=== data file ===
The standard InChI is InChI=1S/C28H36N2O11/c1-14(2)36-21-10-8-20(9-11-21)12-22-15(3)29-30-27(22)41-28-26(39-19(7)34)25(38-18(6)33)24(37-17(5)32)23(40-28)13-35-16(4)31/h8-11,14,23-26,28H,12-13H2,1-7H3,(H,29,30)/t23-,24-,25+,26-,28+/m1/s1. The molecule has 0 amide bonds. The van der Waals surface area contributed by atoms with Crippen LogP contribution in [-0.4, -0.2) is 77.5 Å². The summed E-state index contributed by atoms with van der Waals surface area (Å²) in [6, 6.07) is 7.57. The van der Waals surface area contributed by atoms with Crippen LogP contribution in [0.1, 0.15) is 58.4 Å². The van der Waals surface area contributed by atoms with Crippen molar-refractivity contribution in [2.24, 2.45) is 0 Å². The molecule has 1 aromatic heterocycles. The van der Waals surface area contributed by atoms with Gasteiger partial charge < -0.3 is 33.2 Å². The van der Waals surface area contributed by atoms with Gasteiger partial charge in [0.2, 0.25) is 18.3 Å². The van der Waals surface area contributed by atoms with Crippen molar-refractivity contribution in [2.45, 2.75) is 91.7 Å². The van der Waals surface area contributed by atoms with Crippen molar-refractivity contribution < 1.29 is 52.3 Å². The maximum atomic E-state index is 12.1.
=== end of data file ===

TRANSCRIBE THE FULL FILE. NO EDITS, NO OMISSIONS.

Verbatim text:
The standard InChI is InChI=1S/C28H36N2O11/c1-14(2)36-21-10-8-20(9-11-21)12-22-15(3)29-30-27(22)41-28-26(39-19(7)34)25(38-18(6)33)24(37-17(5)32)23(40-28)13-35-16(4)31/h8-11,14,23-26,28H,12-13H2,1-7H3,(H,29,30)/t23-,24-,25+,26-,28+/m1/s1. The molecule has 0 amide bonds. The van der Waals surface area contributed by atoms with Crippen LogP contribution in [-0.4, -0.2) is 77.5 Å². The summed E-state index contributed by atoms with van der Waals surface area (Å²) in [6, 6.07) is 7.57. The van der Waals surface area contributed by atoms with Crippen LogP contribution in [0.1, 0.15) is 58.4 Å². The van der Waals surface area contributed by atoms with Crippen molar-refractivity contribution in [2.24, 2.45) is 0 Å². The molecule has 1 aromatic heterocycles. The van der Waals surface area contributed by atoms with Gasteiger partial charge < -0.3 is 33.2 Å². The van der Waals surface area contributed by atoms with Gasteiger partial charge in [0.2, 0.25) is 18.3 Å². The van der Waals surface area contributed by atoms with Crippen molar-refractivity contribution in [2.45, 2.75) is 91.7 Å². The van der Waals surface area contributed by atoms with Crippen molar-refractivity contribution < 1.29 is 52.3 Å². The maximum atomic E-state index is 12.1.